Q: “Deluded” or “delusional”? Do you prefer one over the other? “Deluded” is a syllable and several letters shorter (that’s a plus), but it doesn’t always mean the same thing as “delusional.” Or does it?
A: No, “deluded” and “delusional” don’t mean the same thing, though they share the same Latin root.
The participial adjective “deluded” means tricked or deceived.
The adjective “delusional” means believing things in spite of indisputable evidence to the contrary.
Although “delusional” is often used loosely, it can also mean suffering from delusions, a symptom of mental illness.
“Deluded” and “delusional,” as well as the verb “delude” and the noun “delusion,” are derived from the Latin deludere (to play false, mock, deceive), the Oxford English Dictionary says.
Both “delude” (to mislead) and “delusion” (a false belief) entered English in the 15th century, according to published references in the OED.
The earliest appearances of “deluded” (in the 15th century) were as the past tense and past participle of the verb “delude.”
The participial adjective “deluded” didn’t appear until the 17th century. The first OED citation for the adjective is from a poem (circa 1628) by Sir John Beaumont:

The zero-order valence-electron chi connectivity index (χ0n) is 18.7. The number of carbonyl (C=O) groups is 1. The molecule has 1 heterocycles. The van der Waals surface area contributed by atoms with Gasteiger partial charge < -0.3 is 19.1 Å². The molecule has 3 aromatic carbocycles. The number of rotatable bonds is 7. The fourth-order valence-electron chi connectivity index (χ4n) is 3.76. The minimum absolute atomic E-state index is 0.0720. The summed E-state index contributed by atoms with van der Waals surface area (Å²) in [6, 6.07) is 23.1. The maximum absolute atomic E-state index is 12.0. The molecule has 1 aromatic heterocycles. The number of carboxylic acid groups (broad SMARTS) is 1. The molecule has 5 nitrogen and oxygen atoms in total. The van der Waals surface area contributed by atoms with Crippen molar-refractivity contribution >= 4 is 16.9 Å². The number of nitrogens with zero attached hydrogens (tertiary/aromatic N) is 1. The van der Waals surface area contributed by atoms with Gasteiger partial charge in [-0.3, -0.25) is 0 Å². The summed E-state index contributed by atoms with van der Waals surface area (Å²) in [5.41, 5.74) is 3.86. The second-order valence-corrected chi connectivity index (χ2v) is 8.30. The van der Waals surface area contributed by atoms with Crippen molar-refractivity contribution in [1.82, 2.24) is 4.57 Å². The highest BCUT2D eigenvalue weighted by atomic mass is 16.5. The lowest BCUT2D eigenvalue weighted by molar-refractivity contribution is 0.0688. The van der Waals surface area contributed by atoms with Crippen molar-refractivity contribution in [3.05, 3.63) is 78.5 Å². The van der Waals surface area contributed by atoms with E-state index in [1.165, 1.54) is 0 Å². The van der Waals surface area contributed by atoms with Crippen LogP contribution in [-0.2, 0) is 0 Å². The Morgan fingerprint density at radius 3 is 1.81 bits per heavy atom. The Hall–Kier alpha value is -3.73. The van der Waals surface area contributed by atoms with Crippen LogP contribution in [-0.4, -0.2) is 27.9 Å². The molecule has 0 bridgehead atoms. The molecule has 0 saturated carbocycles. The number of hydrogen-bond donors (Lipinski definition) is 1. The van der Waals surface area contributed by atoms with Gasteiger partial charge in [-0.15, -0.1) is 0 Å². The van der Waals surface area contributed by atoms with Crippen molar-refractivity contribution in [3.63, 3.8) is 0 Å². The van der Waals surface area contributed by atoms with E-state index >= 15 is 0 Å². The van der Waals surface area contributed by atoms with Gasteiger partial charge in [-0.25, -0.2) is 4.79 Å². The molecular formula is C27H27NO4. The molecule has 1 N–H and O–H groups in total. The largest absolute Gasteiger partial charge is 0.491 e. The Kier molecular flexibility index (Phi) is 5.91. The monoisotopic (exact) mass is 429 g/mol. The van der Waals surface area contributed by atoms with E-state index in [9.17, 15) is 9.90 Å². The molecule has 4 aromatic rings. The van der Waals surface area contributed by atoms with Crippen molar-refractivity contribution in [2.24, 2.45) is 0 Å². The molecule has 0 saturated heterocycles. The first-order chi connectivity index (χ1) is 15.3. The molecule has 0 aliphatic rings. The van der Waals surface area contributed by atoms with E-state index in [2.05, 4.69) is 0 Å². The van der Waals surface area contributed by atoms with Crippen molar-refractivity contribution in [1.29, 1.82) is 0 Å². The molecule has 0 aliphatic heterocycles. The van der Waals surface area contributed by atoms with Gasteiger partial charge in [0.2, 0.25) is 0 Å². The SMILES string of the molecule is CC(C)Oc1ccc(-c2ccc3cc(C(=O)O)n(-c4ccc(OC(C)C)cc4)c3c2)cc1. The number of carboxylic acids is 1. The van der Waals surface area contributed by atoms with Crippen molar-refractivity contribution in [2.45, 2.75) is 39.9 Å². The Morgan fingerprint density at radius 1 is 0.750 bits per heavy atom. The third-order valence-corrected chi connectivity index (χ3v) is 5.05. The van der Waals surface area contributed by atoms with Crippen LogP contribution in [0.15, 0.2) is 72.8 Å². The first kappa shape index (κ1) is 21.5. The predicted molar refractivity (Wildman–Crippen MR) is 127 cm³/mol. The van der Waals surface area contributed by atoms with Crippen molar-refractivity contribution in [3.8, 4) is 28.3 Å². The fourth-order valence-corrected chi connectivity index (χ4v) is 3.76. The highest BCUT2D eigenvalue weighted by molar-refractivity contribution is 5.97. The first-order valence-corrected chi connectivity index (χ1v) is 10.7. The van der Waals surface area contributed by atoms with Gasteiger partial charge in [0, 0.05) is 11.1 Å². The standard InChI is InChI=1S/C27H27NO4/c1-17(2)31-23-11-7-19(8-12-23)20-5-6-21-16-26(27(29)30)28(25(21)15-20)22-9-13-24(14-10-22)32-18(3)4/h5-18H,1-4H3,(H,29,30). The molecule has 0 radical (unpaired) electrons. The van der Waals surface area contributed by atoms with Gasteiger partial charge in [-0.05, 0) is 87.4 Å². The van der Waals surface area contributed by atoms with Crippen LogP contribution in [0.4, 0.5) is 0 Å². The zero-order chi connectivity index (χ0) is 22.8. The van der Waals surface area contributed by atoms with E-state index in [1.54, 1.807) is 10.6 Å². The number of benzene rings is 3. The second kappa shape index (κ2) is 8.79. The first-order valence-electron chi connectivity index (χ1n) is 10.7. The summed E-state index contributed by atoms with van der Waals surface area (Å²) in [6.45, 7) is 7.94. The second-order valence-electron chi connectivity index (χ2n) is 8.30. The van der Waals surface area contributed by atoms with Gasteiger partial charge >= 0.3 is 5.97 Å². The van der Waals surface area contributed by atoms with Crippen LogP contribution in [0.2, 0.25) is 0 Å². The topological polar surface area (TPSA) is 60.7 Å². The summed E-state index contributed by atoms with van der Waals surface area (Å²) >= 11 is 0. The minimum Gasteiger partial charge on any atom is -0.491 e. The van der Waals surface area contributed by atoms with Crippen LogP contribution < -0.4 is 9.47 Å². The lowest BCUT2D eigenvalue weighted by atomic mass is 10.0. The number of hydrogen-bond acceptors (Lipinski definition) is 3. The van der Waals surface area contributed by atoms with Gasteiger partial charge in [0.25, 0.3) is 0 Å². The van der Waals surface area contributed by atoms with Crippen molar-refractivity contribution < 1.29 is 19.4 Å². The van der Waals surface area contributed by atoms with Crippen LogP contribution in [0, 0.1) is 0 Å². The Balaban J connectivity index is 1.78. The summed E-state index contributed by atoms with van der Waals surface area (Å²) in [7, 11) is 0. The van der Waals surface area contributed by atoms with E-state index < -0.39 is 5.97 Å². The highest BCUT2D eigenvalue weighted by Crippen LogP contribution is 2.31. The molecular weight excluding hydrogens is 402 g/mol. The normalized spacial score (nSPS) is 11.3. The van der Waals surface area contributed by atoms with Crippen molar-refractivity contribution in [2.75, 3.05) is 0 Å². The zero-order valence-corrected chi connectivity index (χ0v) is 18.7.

“To taste of heauenly lights your thoughts inclines / And able to wean deluded mindes.” (We’ve gone to the original to expand the citation.)
The adjective “delusional” is the newcomer here. It didn’t show up until the late 19th century.
The earliest OED citation (a reference to “delusional insanity”) comes from A System of Medicine (1880) by John Russell Reynolds.
By the way, the expression “delusions of grandeur,” which entered English in the early 20th century, refers to a false belief that you’re a bigger shot than you really are.
However, you don’t have to think you’re Napoleon—or even be a human being—to have delusions of grandeur.
In Edna St. Vincent Millay’s Conversation at Midnight, a 1937 play in blank verse, a refrigerator has “Delusions of grandeur, that’s what it’s got, all right; / Thinks it’s the Queen Mary.”
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